How Texas' Fetal Tissue Laws Are Helping Researchers Develop a Zika Vaccine
Believe it or not, Texas is not among a short list of states that prohibits fetal tissue research. Advocates and researchers say that’s a good thing, because Texas is among a list of states that would be affected if the Zika virus makes it into the U.S. mosquito population.
Some might remember the release of some controversial videos last year that purported to show Planned Parenthood officials selling fetal tissue. The videos were discredited, but they put the issue of fetal tissue back into the national spotlight. So, about a month ago, Congress held a hearing about it.
"Last summer’s videos revealed that something very troubling is going on related to fetal tissue and research,” said Republican Rep. Marsha Blackburn of Tennessee at the hearing. “There is something going on, and something that deserves investigating, and it demands our best moral and ethical thinking."
But, the discussion that day turned away from politics to an important public health issue: the battle to prevent and understand Zika.
Zika is a mosquito-borne illness currently plaguing South America, with pregnant women and their babies being the most vulnerable to the virus. Both the World Health Organization and the Centers for Disease Control have confirmed Zika is responsible for a rash of microcephaly cases among infants and newborns in South America.
University of Wisconsin Law Professor Alta Charo told members of the panel this is a moment where fetal tissue could potentially save lives.
"Right now, we are struggling to understand exactly how the Zika virus operates, how it is that it can be transmitted through the placenta to the fetus, how it is it can affect fetal development at different stages of gestation and how we can understand what kinds of outcomes it will have,” Charo said.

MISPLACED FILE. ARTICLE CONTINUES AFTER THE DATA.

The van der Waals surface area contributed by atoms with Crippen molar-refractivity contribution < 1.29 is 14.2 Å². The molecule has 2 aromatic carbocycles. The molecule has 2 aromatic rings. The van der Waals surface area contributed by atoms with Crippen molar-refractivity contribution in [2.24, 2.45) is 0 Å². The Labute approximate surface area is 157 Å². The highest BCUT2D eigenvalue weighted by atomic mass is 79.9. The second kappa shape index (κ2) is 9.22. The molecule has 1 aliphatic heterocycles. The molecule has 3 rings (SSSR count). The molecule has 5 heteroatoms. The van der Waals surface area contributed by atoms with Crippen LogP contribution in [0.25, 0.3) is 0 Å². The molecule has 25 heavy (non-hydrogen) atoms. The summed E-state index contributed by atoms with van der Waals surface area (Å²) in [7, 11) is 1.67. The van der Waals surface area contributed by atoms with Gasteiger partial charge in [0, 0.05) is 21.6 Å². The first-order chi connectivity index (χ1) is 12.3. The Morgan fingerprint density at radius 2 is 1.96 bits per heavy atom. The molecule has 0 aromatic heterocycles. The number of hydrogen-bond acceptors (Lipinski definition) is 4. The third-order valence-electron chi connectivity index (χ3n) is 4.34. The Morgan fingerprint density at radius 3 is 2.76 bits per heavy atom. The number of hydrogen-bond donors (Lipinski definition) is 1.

And, because Texas only prohibits the selling or purchasing of human tissue, labs in Texas have already begun the fight against Zika. Doctor Patrick Ramsey is a maternal fetal medicine specialist at the UT Health Science Center in San Antonio.
"There are a number of places in Houston – UTMB in Galveston has a large virus laboratory, and they are gearing up to develop a vaccine for Zika,” Ramsey said.
Ramsey explains that, even though little is known about Zika, researchers do know that it really harms fetal brain development. So, he says, this tissue is really essential to the process of figuring out why.
"I think it’s really important that we are doing research actively, both for prevention of Zika to get into the mosquito population in Texas, as well as evaluating a way to test for Zika and then to the get to the basic science end of it, of how does this virus actually affect the fetal brain tissue,” he said.
According to the CDC, there have been more than 300 travel-associated Zika cases in the U.S. and no cases acquired from the local mosquito population. However, state officials have been gearing up in Texas for mosquito season in case the local mosquito becomes infected.